Amtrak Reaches Settlement with Survivor of Washington Derailment

(The Center Square) — A survivor of a deadly Amtrak train derailment near DuPont, Washington that killed three people and injured dozens has reached a settlement, lawyers representing her announced late Wednesday.

On December 18, 2017, Amtrak Cascades passenger train 501 derailed while crossing a bridge over Interstate 5 during its inaugural passenger trip from Seattle to Portland via the state’s Nisqually-Tacoma bypass route.

Investigators from the National Transportation Safety Board found the train was traveling 78 mph at the time, or nearly twice the 30 mph speed limit. The derailment cost an estimated $25.8 million in damages.

The plaintiff, a former Air Force military police officer, was among 65 passengers, crew members, and freeway commuters injured in the 2017 train derailment as she was traveling along Interstate 5 when one of the train cars landed on top of her vehicle.

The officer is represented by Hagens Berman attorneys Anthony Shapiro and Martin McLean, who claim she was diagnosed with multiple fractures of her spine and foot and suffered a nasal fracture resulting in a deviated septum. The lawsuit claims that her injuries resulted in her being discharged from her unit.

“Our client survived an unimaginably traumatic experience that left her bedridden for six months, with the fear she would never walk again,” Shapiro said in a statement. “While her life has changed forever due to this catastrophic event, we are incredibly proud to have secured a settlement on her behalf that will bring her lifelong security and will undoubtedly care for her for the rest of her life.”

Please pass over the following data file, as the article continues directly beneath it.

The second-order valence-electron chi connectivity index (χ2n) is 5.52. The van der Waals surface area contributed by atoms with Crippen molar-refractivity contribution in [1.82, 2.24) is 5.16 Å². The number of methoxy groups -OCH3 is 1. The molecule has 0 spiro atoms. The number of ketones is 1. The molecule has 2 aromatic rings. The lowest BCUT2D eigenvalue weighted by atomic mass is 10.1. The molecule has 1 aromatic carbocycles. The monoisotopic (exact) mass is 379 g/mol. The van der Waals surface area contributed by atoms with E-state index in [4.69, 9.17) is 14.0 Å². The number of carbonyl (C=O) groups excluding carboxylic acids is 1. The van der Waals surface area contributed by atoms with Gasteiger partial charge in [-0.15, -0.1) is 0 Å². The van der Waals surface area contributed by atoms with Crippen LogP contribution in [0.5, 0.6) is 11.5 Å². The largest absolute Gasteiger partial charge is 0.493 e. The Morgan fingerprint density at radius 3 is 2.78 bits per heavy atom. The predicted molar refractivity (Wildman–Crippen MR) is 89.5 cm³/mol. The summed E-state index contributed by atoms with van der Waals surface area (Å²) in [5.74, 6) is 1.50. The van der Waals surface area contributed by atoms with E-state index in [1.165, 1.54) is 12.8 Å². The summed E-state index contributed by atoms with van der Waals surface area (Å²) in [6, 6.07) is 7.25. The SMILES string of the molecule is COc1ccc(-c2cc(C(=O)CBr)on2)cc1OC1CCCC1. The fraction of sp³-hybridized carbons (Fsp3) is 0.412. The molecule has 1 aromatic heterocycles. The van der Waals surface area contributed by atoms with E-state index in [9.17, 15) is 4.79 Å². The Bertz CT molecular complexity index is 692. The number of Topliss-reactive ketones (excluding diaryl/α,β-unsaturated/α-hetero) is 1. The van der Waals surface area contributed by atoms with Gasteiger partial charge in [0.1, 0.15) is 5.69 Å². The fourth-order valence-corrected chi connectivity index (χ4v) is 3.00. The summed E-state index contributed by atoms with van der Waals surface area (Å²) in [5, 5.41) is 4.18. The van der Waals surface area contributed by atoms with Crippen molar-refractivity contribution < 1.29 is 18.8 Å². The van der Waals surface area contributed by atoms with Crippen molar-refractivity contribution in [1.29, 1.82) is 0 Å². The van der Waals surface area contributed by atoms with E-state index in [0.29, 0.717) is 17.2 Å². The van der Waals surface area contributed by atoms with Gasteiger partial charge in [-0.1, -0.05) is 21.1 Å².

In findings released last year, the NTSB reported the train’s engineer failed to slow the train around a sharp curve. The agency concluded that practices by Amtrak in addition to state and federal regulators also failed to prevent the derailment.

“The term ‘accident’ is inappropriate because that implies that this was an unforeseen and unpredictable event. It was anything but unforeseeable,” NTSB Vice Chair Bruce Landsberg wrote.

According to NTSB investigators, problems with the train’s Positive Train Control (PTC) system also played a role in the train’s derailment. PTC systems are designed to warn engineers of speed limits and automatically brake a train in the event the engineer cannot.

Amtrak 501 was equipped with a PTC system that was inoperable the day the train derailed, investigations reported.

Railroads are required to use the technology per an act of Congress passed in 2008, but the deadline to comply has been extended several times and compliance is infrequent.

“We remain deeply saddened by the loss of life and injuries due to this tragic event,” Amtrak said in a statement earlier in the year. “Amtrak remains committed to continuously improving safety for both our customers and employees.”

NTSB issued its final report on the incident in May of last year and issued 26 new safety recommendations.

The mandate is now in effect from Washington’s Canadian border to as far south as Eugene, Oregon.

The engineer piloting the derailed train, Stephen Brown, filed a personal injury lawsuit against Amtrak in January for failing to provide proper training prior to the derailment.

Another passenger injured in the crash, Madeleine Garza of Maple Valley, Washington, was awarded a $4.5 million settlement after receiving spinal injuries during the same derailment.

— Tim Gruver, The Center Square

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